Björklund vill sälja delar av Vattenfall - DN.se: "– De senaste turerna visar att det inte längre är speciellt lätt att motivera att staten ska äga ett bolag som är en internationell aktör. Det kan vara väldigt mycket problem med det, säger Oscarsson och pekar bland annat på hur svårt både den sittande och tidigare regeringar haft att styra det kraftigt växande företaget"
This affair interest me because of the conflict of government/environmentalists and concerns for the delivery of energy to customers. Politically the ratio of renewables to fossil/nuclear is up in the air until the 2010 election for Sweden as such. However, sovereign wealth funds are investing all over the place currently. Seemingly without problems.
Otherwise this sounds like a good idea. It must be very difficult to run a company if there is constant discord between the owners and the CEO. Be that unrealistic environmental demands or other matters. The insurance for accident aspect is apparently a quite normal affair in this business and it is therefore strange that the press has been trying to make that an issue.
There has been an endless stream of articles to read on this affair that I must admit I still don't understand properly. To start with there was apparently a problem with selling the Swedish grid which was 10% of the total but the largest one of 170 actors on the market. Why would this be a problem if the company had decided on this? Björklund speak of selling parts of the company. Are we then back to selling the grid?
Per Altenberg calls Vattenfall AB "Svenska Gazprom". Monica Saarinen on Studio Ett informed that Vattenfall AB emits twice as much CO2 as does Sweden itself. Apparently they for example produce 23% of the electricity in Germany. GreenPeace would say "close the damn thing". My question would be if Sweden can afford closing down companies because of environmental concerns says Hans Bergström in DN today. Vattenfall AB is getting a stain from the international ownership due to the leadership role in environmental issues of Sweden. Maud Olofsson is, however, just one of many Economics ministers that have been letting Vattenfall AB grow. Presently, of course, the row then soils the government to the favor of the opposition.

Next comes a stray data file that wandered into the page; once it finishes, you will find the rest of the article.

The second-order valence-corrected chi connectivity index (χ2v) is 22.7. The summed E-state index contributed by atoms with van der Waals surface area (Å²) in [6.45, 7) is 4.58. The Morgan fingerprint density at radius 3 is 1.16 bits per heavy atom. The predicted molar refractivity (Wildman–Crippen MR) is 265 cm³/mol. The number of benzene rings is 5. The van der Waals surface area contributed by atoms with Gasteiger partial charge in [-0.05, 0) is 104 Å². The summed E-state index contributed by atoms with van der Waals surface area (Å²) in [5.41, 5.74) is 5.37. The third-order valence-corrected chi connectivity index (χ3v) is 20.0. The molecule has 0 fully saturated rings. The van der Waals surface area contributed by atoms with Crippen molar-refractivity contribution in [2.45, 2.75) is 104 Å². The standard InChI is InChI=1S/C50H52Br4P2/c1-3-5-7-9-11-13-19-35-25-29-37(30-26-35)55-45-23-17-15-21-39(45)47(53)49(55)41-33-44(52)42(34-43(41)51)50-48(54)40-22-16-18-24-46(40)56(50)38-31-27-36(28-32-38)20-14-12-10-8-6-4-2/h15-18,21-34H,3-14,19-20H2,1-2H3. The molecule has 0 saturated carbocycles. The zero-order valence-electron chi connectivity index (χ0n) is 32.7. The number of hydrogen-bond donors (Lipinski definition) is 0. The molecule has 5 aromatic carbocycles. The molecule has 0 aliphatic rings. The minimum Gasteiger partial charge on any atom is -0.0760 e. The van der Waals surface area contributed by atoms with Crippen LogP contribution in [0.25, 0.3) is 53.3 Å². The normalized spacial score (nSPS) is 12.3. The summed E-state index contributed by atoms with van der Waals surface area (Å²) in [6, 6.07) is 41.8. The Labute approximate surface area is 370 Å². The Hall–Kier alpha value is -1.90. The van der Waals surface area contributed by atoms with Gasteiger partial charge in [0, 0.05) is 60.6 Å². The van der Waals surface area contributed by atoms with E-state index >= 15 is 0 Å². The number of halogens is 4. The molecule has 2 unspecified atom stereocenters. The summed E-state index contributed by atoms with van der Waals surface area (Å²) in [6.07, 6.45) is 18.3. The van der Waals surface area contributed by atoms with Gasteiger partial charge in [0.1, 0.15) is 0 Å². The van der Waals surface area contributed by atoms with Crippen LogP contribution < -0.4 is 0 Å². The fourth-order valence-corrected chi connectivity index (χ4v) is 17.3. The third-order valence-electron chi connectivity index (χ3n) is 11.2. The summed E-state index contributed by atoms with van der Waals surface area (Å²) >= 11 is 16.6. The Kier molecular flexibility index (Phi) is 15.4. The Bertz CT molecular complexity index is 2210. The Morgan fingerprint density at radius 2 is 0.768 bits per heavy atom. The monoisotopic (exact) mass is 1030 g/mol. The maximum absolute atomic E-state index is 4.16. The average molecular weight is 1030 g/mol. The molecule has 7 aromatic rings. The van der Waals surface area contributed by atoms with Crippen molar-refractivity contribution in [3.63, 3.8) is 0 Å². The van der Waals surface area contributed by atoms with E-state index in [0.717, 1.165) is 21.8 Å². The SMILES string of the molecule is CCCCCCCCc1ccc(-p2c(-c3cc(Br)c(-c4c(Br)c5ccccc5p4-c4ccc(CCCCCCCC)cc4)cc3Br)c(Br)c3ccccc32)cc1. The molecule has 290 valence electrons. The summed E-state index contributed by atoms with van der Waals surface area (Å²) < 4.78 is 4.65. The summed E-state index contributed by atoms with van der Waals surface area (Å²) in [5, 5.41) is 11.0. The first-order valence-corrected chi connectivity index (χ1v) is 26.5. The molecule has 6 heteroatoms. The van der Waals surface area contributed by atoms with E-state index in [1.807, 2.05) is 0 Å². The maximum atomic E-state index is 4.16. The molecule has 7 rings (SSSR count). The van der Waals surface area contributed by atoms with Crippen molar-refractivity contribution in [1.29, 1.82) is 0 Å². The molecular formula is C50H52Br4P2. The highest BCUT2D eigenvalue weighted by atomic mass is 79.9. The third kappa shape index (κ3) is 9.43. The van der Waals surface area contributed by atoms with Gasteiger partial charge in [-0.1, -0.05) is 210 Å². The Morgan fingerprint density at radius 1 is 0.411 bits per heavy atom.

There is an article in DN today which presents Öystein Löseth, the new CEO of Vattenfall. Between 2009 and 2013 they are going to invest 6% in nuclear power, 12% renewables, 37% fossiles and 33% not yet decided. Will that be nuclear or renewables if not fossils? They are set to expand in France, Czech Republic, Schweiz and Austria.
DN claims that there is a decision taken in the Swedish Riksdag that Vattenfall AB is going to produce 10 terawatt hours renewables by 2016. The problem is that does not tell me much without a breakdown of what they actually produce today. They are also supposed to promote the transfer to renewables. The press have tried to claim that they have not done this properly as of yet. The new CEO likes nuclear power but it is unfortunately not renewable.
If this debacle continues it might be possible to understand why it causes such a fray when so little can be understood about the issue. The press serves a new fact per day approximately. Today, for example, we find out that our company hires a CEO that is a friend of nuclear power when it was not popular a few days ago that Vattenfall AB would invest in this type of energy.
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